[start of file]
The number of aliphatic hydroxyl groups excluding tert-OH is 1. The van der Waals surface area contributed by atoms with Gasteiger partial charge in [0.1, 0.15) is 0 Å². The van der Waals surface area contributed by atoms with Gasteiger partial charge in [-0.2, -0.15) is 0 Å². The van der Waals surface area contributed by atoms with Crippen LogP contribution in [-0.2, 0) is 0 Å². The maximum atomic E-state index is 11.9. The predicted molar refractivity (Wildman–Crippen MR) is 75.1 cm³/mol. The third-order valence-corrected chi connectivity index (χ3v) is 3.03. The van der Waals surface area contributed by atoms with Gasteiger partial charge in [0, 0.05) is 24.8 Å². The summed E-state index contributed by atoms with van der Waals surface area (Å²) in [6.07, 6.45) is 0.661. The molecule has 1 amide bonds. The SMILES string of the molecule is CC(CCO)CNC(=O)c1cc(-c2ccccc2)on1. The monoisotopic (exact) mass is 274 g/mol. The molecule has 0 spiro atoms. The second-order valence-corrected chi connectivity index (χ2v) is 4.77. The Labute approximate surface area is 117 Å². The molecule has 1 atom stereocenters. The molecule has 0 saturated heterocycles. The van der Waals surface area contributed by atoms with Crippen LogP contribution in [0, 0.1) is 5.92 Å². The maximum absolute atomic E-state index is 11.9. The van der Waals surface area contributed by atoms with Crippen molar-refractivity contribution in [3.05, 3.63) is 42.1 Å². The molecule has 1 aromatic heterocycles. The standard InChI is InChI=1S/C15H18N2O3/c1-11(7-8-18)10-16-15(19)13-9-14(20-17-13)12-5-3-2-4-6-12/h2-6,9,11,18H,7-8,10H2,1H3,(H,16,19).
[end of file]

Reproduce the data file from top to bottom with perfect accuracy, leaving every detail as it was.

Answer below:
The number of aliphatic hydroxyl groups excluding tert-OH is 1. The van der Waals surface area contributed by atoms with Gasteiger partial charge in [0.1, 0.15) is 0 Å². The van der Waals surface area contributed by atoms with Gasteiger partial charge in [-0.2, -0.15) is 0 Å². The van der Waals surface area contributed by atoms with Crippen LogP contribution in [-0.2, 0) is 0 Å². The maximum atomic E-state index is 11.9. The predicted molar refractivity (Wildman–Crippen MR) is 75.1 cm³/mol. The third-order valence-corrected chi connectivity index (χ3v) is 3.03. The van der Waals surface area contributed by atoms with Gasteiger partial charge in [0, 0.05) is 24.8 Å². The summed E-state index contributed by atoms with van der Waals surface area (Å²) in [6.07, 6.45) is 0.661. The molecule has 1 amide bonds. The SMILES string of the molecule is CC(CCO)CNC(=O)c1cc(-c2ccccc2)on1. The monoisotopic (exact) mass is 274 g/mol. The molecule has 0 spiro atoms. The second-order valence-corrected chi connectivity index (χ2v) is 4.77. The Labute approximate surface area is 117 Å². The molecule has 1 atom stereocenters. The molecule has 0 saturated heterocycles. The van der Waals surface area contributed by atoms with Crippen LogP contribution in [0, 0.1) is 5.92 Å². The maximum absolute atomic E-state index is 11.9. The van der Waals surface area contributed by atoms with Crippen molar-refractivity contribution in [3.05, 3.63) is 42.1 Å². The molecule has 1 aromatic heterocycles. The standard InChI is InChI=1S/C15H18N2O3/c1-11(7-8-18)10-16-15(19)13-9-14(20-17-13)12-5-3-2-4-6-12/h2-6,9,11,18H,7-8,10H2,1H3,(H,16,19).